Memory is a Dangerous Thing: Fiction by Jaylee Alde




(A forty watt moon.  A throat wrapped with the slow turn of smoke.  Her head tilted towards the window. Every night these three things.  We were only the angle of nouns…  And she is always covered in dusk, I swear it.  And I have always been a man with a chest full of hummingbirds, I swear it.  It never would have worked but…  This is not about us.  This is about the angles.


At the knot are the diving of curves.  At the split in the road is the decision of degrees.  At the surprised bounce of light, through a banner of cloth, which cuts through it all, was us.  At our best angle, we broke through the dark like a knife.  At the end, or at least towards it, every “hello” was a snarl disguised in a music box.  An instrument, crumbling.  A music note that never left.  We were a flat line.  We lost our angle.  This isn’t about us.  This is about the angles and the night they all fled.)




That night, uncut banter led to a sloppy rant.  A sloppy rant is the noise of base elements and a base element sounds like “fuck you.”  A “fuck you” said at the right angle can dim the sun.


That night, bellied up at the crook of the bar.  I called her a liar.  I said she stumbles into our bed like a lost moth now.  I asked her “whose ceiling are you thinking about now?  What do the cracks in his ceiling mean in the old religions?  Do you only pray on your back with him or do you get creative?”  She stared into her hands like they held an answer.


She walked out.  I stayed.  The place was packed with half-heard words and the slap of laughter.


The burlesque show was set to begin.  It was always held on a Monday night.  I think it was a Monday night. The show was a promise of the slow sway.  I ordered a glass of water and turned in my seat to watch strangers pout with their entire bodies.  


“I can fall in love with everyone here at the right angle.”  The music begins.


Two fat men draped in old-timey garb stood on stage in front of old-timey microphones.  They introduced the show and they soon left.  (The fatter one was funny.  The less fat one was a giggling prop.  They were both commercial breaks.)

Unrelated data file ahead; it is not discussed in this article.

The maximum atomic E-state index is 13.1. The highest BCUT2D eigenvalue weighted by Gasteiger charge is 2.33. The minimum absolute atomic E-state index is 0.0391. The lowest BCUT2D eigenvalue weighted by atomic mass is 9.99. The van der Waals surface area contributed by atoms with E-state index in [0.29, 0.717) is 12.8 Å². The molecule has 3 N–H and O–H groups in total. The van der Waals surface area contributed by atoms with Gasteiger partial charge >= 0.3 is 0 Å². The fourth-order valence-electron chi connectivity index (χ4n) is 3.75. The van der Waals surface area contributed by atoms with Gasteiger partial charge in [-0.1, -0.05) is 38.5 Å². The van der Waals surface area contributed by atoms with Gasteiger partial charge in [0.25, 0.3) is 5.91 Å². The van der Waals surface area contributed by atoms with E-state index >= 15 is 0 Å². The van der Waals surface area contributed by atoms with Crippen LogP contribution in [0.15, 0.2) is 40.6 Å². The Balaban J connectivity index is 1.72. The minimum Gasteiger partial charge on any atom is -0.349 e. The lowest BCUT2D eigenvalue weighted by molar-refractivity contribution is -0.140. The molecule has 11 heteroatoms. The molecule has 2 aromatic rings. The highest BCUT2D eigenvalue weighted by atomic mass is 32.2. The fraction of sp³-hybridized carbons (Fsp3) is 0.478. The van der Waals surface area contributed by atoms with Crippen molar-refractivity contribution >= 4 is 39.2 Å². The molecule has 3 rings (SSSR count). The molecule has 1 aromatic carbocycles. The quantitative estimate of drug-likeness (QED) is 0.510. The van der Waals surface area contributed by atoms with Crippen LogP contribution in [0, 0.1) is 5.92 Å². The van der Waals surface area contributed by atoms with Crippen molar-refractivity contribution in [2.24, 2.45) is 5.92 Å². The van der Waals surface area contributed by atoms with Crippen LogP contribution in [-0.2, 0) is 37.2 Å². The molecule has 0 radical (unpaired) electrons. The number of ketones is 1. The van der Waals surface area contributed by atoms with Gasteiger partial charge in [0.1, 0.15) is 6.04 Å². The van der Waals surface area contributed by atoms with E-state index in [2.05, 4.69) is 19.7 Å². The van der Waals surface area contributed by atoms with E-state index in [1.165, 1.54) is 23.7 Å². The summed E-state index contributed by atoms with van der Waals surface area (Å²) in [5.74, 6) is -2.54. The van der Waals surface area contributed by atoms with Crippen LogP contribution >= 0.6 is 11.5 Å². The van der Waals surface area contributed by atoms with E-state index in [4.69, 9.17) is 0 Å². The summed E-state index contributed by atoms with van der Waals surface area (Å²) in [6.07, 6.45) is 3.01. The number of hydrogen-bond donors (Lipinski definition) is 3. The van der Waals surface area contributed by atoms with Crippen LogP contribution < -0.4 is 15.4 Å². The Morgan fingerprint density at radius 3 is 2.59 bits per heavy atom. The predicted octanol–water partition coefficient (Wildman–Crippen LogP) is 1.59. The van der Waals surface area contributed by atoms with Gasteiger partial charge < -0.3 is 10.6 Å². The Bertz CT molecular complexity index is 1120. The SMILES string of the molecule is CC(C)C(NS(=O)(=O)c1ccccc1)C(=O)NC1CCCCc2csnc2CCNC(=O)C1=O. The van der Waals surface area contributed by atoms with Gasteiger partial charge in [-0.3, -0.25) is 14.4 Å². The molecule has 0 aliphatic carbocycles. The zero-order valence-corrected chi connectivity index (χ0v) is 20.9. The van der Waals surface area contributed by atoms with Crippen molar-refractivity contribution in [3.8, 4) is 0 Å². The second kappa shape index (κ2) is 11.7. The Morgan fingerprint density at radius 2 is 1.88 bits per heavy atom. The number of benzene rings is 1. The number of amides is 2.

The music swelled across an empty stage.  A leg first, then a pulsing hip, followed by the entire body.  For three minutes, she rippled and winked.  Three more performers came and went.  The fifth act was musical.  The lead singer was mush-mouthed, her band-vaudevillian, her hair- bouffant, her S’s- mangled.  She sang about zombies with the accompaniment of zombie attired dancers.  It was all a glorious train wreck of voice and movement.  I purchased a drink.  A real one.  I forgot about earlier that evening.  I forgot about her angles for a moment.  I didn’t want to remember.  Memory is a dangerous thing.


Next to me sat a zombie.  Her face caked in white chalk and corn syrup.  Her teeth were rubbed black and her lips were full and busted.  Her white shirt blotted everywhere with red handprints, like she’d been groped by confectioners.  I turned to her and said she was beautiful.  That she had all the right angles.  She called me a dummy with a bad haircut and took her vodka soda somewhere else.

The show had ended.  The room of half-heard words and the slap of laughter gave way to the busy work of an almost closed bar.  The zombie walked up to me and apologized for the insult and I apologized for being weird. We talked.  She drove me home.  She came inside.  We were a straight line that evening.  It happens.  


I blushed at the mess and she said she didn’t care.  We sat at the edge of the bed and I could smell the sugar on her lips and clothes.  I lit a cigarette to cover it.  The moon sat big in my window like a radioactive stain.  She got up and traced a finger along the glass.  “It’s my favorite part of the day…when the moon is bright,” she said. I said, “I wish it were dusk.  I love that time of day.  Shadows against the red gold of a slow changing world. How, if you watch close enough, at the right angles, you can see the day split in half.  The present becomes the past and we’ll only know that day’s sun from memory.  Memory is when everything is at its most romantic.” “You’re weird,” she said.  “I know,” I said, embarrassed.  


She stood as I sat.  She unbuttoned the top of her jeans and stopped.  She peeled off her shirt and mine.  She looked down at me like a soft taunt.  I lay down below her and stared at the ceiling above.  I tried to remember the old religions.  I tried to decipher what the cracks meant.  I reached my hand towards her and the angles I knew faded away and all I was left with was the whole of it. 

Jaylee Alde has been published in McSweeney’s Internet Tendency, Five Quarterly, Thrice, and others.


Curated by FORTH Fiction Editors.

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